AU summit to grapple with Libya conflict
The African Union meets in a summit this week that will try to show a united front on Libya, even though calls are mounting within the grouping for Muammar Gaddafi to leave—once a taboo topic.
The summit will consider a report by an AU panel of leaders tackling the Libyan conflict and which announced after a crisis meeting this weekend that Gaddafi had agreed to stay out of talks on an interim regime for his country.
Gaddafi “is finished”, said a South African official who was part of a team that travelled to Tripoli last month in a failed bid to launch peace talks to end the conflict that erupted in February.
The departure of continent’s longest-serving leader, as demanded by the West, was long avoided by Gaddafi’s African peers, many of whom have benefited from his funding or support and also object to international interference in their affairs.
That was until early June when Mauritanian President Mohamed Ould Abdel Aziz, head of the AU panel on Libya, said Gaddafi “can no longer lead Libya” and “his departure has become necessary”.
But Ugandan Foreign Minister Henry Oryem Okello—whose country is also on the mediation panel—insisted: “That is the West’s position.”
“The African position is very clear: the future of Libya needs to be decided by Libyans,” he told Agence France-Presse.
The crisis could see stormy debates within the brand-new €600-million luxury complex that current AU chairperson Equatorial Guinea had built in time for the summit on Thursday and Friday.
“Either the heads of state manage to find a consensus, but that risks being difficult, or they could vote,” said a diplomat, with the latter process rarely invoked.
“All will depend on the position of some of the heavyweights, like Nigeria,” he said.
Nigeria President Goodluck Jonathan received a personal message from Gaddafi on Friday. The Libyan leader also sent at the weekend an emissary to Algiers.
The Libya mediation panel, meanwhile, “stressed the need for unity of purpose and action among all AU member states” to ensure an African position “is given due consideration in the international arena”.
The diplomat, speaking on condition of anonymity, said that despite public statements, all players in the African Union “want the departure of Gaddafi”.
“The debate will not be so much on the aim as on how to get there,” he said.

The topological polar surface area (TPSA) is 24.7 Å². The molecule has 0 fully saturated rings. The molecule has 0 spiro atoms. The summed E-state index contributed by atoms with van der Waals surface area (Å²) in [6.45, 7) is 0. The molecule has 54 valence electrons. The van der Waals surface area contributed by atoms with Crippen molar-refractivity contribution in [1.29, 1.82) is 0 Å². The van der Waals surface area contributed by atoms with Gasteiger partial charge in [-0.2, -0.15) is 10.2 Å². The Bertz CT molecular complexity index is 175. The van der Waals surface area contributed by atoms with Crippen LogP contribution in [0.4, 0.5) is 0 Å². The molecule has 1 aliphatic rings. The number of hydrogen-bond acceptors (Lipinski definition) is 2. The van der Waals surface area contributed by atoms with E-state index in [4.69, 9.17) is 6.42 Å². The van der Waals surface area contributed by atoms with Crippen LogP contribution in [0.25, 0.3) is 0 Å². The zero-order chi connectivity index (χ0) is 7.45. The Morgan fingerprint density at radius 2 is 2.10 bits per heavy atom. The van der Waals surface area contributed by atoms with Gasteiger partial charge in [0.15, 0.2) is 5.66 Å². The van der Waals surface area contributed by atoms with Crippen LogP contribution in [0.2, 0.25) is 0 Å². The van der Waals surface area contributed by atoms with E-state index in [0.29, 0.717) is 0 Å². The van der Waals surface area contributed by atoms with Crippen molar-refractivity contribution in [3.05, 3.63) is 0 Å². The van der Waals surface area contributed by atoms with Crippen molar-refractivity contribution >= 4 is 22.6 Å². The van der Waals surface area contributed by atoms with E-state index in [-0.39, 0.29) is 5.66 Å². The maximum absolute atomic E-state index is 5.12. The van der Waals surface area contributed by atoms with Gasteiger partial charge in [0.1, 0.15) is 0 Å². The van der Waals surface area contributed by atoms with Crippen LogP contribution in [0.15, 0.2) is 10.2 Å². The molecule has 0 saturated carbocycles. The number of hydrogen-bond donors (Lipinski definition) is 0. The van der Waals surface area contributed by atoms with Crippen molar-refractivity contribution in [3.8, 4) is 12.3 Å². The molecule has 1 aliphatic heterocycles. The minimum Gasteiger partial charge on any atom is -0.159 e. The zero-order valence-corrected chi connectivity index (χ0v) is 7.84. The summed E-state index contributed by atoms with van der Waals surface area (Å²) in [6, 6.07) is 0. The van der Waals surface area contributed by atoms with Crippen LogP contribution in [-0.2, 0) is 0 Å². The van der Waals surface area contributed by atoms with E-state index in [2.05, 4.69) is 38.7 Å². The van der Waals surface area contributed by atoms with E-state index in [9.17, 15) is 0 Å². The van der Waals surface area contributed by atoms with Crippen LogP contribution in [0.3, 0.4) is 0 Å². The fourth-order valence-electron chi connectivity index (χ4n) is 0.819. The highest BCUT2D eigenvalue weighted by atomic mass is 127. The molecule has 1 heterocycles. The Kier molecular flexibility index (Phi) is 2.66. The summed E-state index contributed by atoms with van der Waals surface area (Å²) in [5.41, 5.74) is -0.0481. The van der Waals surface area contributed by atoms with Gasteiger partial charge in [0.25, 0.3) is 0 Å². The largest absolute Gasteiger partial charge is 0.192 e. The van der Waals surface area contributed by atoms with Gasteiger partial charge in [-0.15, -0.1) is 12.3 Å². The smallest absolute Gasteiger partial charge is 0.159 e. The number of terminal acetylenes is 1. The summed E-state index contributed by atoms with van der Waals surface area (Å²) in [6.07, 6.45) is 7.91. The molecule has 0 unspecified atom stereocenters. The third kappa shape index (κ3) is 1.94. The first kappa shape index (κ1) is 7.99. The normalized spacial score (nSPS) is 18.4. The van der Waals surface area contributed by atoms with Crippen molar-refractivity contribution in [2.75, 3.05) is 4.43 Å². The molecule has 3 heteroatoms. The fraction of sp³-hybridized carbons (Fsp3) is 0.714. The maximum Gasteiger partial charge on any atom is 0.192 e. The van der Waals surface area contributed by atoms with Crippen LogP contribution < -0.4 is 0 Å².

The summit would also try to do this “while protecting the image of the AU, which cannot [be seen to] change its positions and criticisms of Nato too quickly”, he said.
The 53-country AU has vigorously condemned the Nato-led bombing campaign against Gaddafi positions launched 100 days ago, saying it undermines its own peace plan based on a ceasefire and negotiations towards elections.
South African President Jacob Zuma repeated again on Sunday that aim of the UN resolution that allowed the campaign was to protect the Libyan people and not “to authorise a campaign for regime change or political assassination”.
Gaddafi has accepted the AU peace plan, but it has been rejected by the rebel National Transitional Council, which says the Libyan leader and his sons must first leave.
Human Rights Watch, meanwhile, called for the AU to refuse to allow impunity for Gaddafi, as it had for Sudanese leader Omar al-Bashir who is under an international arrest warrant for crimes against humanity during his country’s civil war.
The International Criminal Court issued an arrest warrant on Monday for Gaddafi for war crimes and crimes against humanity.
“Al-Bashir was very much supported by the AU and we are concerned that the same trend may be followed by the AU when it comes to the issue of Libya,” Human Rights Watch representative Aloys Habimana said.
Containing flaring tensions in Sudan ahead of the south of the country’s independence on July 9 will be another task for the African leaders.
AU Commission chairperson Jean Ping called on Sunday for the north and south to complete talks on outstanding aspects of their peace agreement, saying it was also crucial to accelerate efforts for peace, justice and reconciliation in the western region of Darfur.—Sapa-AFP.